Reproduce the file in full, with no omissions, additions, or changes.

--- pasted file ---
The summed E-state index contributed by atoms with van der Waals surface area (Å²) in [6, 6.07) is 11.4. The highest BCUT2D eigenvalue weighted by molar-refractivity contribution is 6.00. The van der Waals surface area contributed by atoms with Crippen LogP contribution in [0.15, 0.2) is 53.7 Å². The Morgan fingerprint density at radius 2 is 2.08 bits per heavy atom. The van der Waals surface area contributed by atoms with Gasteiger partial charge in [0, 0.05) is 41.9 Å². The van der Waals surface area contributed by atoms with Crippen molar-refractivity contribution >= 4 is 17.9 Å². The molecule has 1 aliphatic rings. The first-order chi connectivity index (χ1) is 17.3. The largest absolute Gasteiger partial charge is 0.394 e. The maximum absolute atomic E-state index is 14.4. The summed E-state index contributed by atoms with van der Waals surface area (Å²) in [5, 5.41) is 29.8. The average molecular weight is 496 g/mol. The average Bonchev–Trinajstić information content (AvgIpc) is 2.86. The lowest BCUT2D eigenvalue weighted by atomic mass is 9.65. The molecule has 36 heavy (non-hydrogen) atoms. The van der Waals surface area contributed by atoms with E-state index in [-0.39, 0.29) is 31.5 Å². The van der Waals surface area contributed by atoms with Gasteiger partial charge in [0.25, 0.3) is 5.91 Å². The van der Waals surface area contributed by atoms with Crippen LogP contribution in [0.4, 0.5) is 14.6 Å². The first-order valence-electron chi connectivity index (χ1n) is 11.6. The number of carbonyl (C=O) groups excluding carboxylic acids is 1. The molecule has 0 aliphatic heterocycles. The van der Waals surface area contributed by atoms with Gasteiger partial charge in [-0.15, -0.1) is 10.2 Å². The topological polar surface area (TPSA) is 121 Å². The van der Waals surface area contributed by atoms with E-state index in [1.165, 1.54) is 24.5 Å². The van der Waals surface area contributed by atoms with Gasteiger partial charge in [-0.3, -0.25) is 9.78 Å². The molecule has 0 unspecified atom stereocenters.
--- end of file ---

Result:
The summed E-state index contributed by atoms with van der Waals surface area (Å²) in [6, 6.07) is 11.4. The highest BCUT2D eigenvalue weighted by molar-refractivity contribution is 6.00. The van der Waals surface area contributed by atoms with Crippen LogP contribution in [0.15, 0.2) is 53.7 Å². The Morgan fingerprint density at radius 2 is 2.08 bits per heavy atom. The van der Waals surface area contributed by atoms with Gasteiger partial charge in [0, 0.05) is 41.9 Å². The van der Waals surface area contributed by atoms with Crippen molar-refractivity contribution >= 4 is 17.9 Å². The molecule has 1 aliphatic rings. The first-order chi connectivity index (χ1) is 17.3. The largest absolute Gasteiger partial charge is 0.394 e. The maximum absolute atomic E-state index is 14.4. The summed E-state index contributed by atoms with van der Waals surface area (Å²) in [5, 5.41) is 29.8. The average molecular weight is 496 g/mol. The average Bonchev–Trinajstić information content (AvgIpc) is 2.86. The lowest BCUT2D eigenvalue weighted by atomic mass is 9.65. The molecule has 36 heavy (non-hydrogen) atoms. The van der Waals surface area contributed by atoms with E-state index in [-0.39, 0.29) is 31.5 Å². The van der Waals surface area contributed by atoms with Gasteiger partial charge in [0.25, 0.3) is 5.91 Å². The van der Waals surface area contributed by atoms with Crippen LogP contribution in [0.4, 0.5) is 14.6 Å². The first-order valence-electron chi connectivity index (χ1n) is 11.6. The number of carbonyl (C=O) groups excluding carboxylic acids is 1. The molecule has 0 aliphatic heterocycles. The van der Waals surface area contributed by atoms with Gasteiger partial charge in [-0.15, -0.1) is 10.2 Å². The topological polar surface area (TPSA) is 121 Å². The van der Waals surface area contributed by atoms with E-state index in [1.165, 1.54) is 24.5 Å². The van der Waals surface area contributed by atoms with Gasteiger partial charge in [-0.3, -0.25) is 9.78 Å². The molecule has 0 unspecified atom stereocenters.